Centres of Excellence are key to economic engagement in India
Thursday, 4 April, 2019
The South Australian Government and ICE WaRM were delighted to host the delegation from the Rajasthan Centre of Excellence of Water Resources Management (RaCE WaRM) to Adelaide and Canberra in February, to share the story of extreme water challenges in Rajasthan, magnified by a failed monsoon season in 2018.
Australia’s experience in collaborative centres of excellence which support evidence based water policy to meet the challenges of water scarcity, water quality, resilience and liveability is highly regarded internationally.
Mr Peter Varghese AO, in his report to the Australian Government “An India Economic Strategy to 2035” identified Joint Australia India Centres of Excellence was identified as a key economic engagement strategy.
The Rajasthan Centre of Excellence in Water Resources Management continues to be an effective and innovative pathway for cooperation between the Rajasthan and South Australian water sectors
Having the head of the centre, Mr Shrivastava, visit South Australia has further strengthened the partnership between Rajasthan and South Australian on water.
“We now have a very clear pathway for a number of joint water projects across Rajasthan, such as in pesticides management, groundwater modelling and managed aquifer recharge”, said Mr Steve Morton, Manager International Business with the South Australian Department for Environment and Water.
“I would expect to see an increasing number of South Australian water organisations and individuals working on critical water challenges across India through RaCE WaRM over the coming years.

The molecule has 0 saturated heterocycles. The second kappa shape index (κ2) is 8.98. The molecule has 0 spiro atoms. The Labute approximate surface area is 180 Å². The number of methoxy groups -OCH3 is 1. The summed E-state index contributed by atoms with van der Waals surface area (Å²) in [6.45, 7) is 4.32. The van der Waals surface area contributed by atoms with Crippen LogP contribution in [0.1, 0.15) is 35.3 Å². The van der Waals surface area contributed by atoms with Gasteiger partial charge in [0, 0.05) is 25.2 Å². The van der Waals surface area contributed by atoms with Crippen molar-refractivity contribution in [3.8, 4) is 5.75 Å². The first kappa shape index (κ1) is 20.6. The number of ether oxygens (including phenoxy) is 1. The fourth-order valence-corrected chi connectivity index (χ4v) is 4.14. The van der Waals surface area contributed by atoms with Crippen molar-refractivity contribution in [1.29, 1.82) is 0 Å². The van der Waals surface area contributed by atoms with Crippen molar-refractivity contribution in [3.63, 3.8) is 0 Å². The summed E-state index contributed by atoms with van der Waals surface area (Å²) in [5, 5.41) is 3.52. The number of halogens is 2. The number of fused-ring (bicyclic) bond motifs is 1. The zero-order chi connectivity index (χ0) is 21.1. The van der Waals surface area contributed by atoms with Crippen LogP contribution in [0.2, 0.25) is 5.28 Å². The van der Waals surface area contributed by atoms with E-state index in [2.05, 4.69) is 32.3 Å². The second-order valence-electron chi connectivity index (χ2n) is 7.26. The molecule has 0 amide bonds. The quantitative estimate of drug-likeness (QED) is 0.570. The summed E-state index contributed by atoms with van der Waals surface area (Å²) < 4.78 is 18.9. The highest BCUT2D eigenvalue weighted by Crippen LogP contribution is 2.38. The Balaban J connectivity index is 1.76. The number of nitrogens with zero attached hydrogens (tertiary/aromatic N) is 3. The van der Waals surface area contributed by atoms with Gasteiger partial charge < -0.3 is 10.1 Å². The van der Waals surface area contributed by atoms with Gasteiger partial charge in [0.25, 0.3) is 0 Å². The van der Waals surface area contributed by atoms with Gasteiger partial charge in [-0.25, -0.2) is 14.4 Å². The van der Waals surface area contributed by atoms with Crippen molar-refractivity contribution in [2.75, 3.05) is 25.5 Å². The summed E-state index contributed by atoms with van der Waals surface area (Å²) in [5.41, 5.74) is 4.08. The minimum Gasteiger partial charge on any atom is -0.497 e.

“It is a fantastic opportunity for the state’s water industry, providing new pathways for trade and investment, the really exciting part is that South Australia is delivering innovative water initiatives in India that are improving people’s lives and their access to critical essential services.”
Mr Srivastava also visited Canberra and provided briefings on Rajasthan’s immense challenge of providing access to safe water for 76 million people, in a water scarce state, along with the challenge of meeting water needs for food security and economic development.
“The collaboration between the government agencies in Rajasthan, the universities and the private sector in both India and Australia has been inspiring, and a model for the development of the leadership and confidence needed to address the wicked challenges of improving public health and managing water scarcity in the face of climate change.” said ICE WaRM’s Managing Director Darryl Day.
An example is the work by the Australian company Hydro-dis which has partnered with RaCE WaRM to trial innovative water disinfection technology in collaboration with the Malaviya National Institute of Technology (MNIT). This has led to an application for regulatory approval for the Hydro-dis technology in India.
“Without the support of Centre of Excellence, taking the Hydro-dis technology to India would not have progressed at the current rate. The support and guidance provided by the team at RaCE WaRM and its Director Arun Shrivastava, has enabled Hydro-dis to navigate the process”. said Mark Carey, CEO of Hydro-dis.
Contact Darryl Day at ICE WaRM if you are interested in collaborative opportunities to work through RaCE WaRM in India.